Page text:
The Geosupport System’s Application Programming Interface (API), the mechanism by which a user-written batch or CICS application program interfaces with the Geosupport System, was described in broad terms in Chapter II. The present chapter describes in detail, for the programming languages most widely used to develop applications on city mainframes, the statements that the user must code in an application program to access Geosupport via the API. The languages covered are COBOL, Assembler (i.e., any dialect of IBM mainframe assembler language), PL/1, C (supported on the mainframe at the Department of Information Technology and Communications (DoITT) by the IBM/C compiler) and NATURAL (a proprietary programming language used with the ADABAS database management system). An important optional user programming aid, the Geosupport COPY facility, is also discussed. The Geosupport-related JCL that the user must code to compile, link and (for batch applications) execute an application program is also described.
Notes for non-DoITT mainframe users:
All JCL documented in this chapter is valid for the DoITT mainframe. Variations from this JCL are possible at other data centers where Geosupport is installed, for a variety of reasons. For example, the DSNs of the Geosupport files may differ from those at DoITT to conform to local file naming standards. Variations from DoITT may also be caused by software environment differences, such as the version of the operating system that is running. In addition, certain software products mentioned in this chapter, such as IBM/C or ADABAS, that are installed at DoITT may be unavailable at other data centers. Non-DoITT users should refer any Geosupport-related JCL questions or problems to their data center’s Geosupport System Administrator (the system programmer at the data center who is responsible for installing new Geosupport releases).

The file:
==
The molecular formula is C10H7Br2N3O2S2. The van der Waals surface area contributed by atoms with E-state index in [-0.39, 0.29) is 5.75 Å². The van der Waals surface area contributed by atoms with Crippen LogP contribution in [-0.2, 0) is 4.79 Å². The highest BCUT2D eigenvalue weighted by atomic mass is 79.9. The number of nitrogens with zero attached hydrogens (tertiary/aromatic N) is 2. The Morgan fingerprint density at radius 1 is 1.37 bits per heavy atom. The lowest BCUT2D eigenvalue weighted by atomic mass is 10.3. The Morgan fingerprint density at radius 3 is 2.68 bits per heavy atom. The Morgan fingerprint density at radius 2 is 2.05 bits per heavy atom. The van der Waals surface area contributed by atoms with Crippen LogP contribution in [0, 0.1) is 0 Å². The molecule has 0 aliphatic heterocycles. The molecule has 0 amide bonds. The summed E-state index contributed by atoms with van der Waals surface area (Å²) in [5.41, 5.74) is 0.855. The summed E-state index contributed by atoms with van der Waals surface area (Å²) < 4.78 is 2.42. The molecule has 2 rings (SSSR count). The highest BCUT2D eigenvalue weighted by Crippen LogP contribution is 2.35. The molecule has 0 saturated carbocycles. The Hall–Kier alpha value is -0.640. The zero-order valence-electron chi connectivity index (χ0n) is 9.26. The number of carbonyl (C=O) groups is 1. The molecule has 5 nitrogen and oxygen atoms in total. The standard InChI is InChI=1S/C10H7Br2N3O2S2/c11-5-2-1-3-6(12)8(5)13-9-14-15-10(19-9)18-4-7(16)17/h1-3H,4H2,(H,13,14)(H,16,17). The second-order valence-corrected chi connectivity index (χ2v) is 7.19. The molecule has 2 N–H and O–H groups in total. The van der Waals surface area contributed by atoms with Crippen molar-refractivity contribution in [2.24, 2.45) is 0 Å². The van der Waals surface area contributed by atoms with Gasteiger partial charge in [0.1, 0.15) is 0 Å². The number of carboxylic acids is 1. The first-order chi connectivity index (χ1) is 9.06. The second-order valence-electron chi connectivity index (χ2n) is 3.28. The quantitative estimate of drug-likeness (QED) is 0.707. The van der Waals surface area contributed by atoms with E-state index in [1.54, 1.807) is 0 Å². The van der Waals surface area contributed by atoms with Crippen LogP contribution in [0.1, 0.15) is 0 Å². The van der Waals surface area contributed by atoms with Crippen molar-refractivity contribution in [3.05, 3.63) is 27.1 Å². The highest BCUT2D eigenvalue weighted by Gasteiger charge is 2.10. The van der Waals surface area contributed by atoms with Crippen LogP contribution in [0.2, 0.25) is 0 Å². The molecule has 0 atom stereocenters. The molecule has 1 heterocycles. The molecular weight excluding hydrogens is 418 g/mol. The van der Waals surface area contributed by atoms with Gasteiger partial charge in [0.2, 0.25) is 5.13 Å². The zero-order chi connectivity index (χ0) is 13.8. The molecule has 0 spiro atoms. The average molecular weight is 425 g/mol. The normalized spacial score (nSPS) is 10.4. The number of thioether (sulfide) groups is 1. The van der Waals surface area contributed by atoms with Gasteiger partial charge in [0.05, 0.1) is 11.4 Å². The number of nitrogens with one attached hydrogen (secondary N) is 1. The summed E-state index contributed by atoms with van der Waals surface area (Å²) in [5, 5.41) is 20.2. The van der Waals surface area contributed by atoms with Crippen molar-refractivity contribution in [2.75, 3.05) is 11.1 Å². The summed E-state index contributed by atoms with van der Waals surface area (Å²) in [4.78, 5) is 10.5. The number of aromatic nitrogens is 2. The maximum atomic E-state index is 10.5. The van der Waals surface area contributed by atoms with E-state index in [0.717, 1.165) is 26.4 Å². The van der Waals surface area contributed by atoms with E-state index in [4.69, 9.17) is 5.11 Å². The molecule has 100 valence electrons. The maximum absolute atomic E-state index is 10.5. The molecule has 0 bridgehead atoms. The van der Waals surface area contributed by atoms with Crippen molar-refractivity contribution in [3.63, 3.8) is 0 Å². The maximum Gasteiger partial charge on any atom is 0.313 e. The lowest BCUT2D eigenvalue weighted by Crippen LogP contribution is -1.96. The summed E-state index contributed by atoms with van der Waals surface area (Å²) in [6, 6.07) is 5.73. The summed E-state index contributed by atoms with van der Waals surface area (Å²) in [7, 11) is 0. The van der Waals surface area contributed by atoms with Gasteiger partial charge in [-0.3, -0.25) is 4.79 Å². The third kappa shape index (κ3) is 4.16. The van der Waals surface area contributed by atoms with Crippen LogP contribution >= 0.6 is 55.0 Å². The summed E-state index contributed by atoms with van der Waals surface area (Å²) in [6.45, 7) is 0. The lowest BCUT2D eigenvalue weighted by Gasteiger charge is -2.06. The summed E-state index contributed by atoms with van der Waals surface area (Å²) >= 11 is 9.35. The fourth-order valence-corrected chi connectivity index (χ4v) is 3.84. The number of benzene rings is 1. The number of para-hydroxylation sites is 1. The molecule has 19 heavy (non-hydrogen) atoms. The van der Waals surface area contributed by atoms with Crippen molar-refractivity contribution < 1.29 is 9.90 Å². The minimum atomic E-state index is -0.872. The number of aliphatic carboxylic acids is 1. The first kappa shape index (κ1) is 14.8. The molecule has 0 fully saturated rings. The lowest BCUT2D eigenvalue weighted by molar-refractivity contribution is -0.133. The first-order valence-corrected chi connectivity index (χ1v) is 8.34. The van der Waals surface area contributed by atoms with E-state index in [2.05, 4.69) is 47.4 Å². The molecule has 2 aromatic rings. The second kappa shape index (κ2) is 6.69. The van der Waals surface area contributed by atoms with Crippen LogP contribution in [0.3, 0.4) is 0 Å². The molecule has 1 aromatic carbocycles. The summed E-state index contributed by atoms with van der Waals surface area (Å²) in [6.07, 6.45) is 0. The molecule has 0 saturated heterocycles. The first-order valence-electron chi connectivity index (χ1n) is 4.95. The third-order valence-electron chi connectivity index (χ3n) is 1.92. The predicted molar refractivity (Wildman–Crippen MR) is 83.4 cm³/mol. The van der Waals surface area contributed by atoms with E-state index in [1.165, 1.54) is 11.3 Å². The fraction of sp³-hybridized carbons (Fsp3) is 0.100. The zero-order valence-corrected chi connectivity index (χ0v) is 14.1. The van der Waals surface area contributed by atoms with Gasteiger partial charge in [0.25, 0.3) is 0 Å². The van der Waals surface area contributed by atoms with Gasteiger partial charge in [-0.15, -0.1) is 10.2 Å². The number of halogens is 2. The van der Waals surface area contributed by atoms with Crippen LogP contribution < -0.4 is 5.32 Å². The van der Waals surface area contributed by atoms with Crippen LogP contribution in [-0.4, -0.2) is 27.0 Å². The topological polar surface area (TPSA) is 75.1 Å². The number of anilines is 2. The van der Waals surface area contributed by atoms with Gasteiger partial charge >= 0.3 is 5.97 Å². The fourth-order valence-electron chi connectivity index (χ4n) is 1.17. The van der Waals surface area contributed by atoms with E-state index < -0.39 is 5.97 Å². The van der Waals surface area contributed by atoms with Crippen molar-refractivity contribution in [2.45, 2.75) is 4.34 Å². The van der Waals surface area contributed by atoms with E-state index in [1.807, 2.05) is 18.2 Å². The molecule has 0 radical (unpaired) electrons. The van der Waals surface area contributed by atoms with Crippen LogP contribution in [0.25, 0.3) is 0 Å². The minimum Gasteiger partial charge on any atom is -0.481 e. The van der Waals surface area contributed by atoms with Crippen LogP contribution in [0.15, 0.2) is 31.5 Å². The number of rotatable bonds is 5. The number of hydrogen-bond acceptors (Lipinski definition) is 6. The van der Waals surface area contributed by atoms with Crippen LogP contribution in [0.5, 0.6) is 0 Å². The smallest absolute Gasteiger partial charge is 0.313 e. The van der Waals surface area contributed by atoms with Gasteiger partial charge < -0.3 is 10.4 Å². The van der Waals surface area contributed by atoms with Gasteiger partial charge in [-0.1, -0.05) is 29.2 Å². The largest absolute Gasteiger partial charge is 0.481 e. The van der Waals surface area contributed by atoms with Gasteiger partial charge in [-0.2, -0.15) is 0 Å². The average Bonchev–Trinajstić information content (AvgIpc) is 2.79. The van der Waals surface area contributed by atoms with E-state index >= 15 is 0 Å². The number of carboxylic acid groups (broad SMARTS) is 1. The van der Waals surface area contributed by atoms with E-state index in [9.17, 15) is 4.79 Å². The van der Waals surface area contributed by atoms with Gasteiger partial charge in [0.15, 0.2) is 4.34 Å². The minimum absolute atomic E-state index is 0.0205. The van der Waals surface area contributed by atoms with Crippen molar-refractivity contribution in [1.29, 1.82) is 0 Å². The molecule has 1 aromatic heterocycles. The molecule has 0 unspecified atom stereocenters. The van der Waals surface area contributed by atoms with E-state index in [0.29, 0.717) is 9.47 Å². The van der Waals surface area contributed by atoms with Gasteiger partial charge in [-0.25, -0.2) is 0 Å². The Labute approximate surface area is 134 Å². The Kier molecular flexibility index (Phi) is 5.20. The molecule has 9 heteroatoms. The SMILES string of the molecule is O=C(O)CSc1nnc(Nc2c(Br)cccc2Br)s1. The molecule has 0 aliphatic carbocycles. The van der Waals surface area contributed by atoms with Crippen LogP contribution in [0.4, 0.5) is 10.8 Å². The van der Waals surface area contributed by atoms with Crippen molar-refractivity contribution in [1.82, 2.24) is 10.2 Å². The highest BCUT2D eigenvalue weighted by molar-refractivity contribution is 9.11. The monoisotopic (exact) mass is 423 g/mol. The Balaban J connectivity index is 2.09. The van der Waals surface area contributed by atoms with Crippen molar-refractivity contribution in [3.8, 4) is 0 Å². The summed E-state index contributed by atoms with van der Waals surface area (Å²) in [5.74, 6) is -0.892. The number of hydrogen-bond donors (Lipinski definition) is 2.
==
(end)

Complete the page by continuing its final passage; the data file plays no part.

Non-DoITT users should also be aware that certain Geosupport files and functions that are available at DoITT may not currently be installed at their data center. Specifically, a foreground file named PAD, which is accessed only by Functions 1A, BL and BN, is relatively large and therefore is not installed at some data centers at which there are no current applications that require Functions 1A, BL or BN. At those data centers, Functions 1A, BL and BN are not available for use. If future applications at those data centers require Functions 1A, BL and/or BN, the PAD file can then be installed, thereby activating those functions.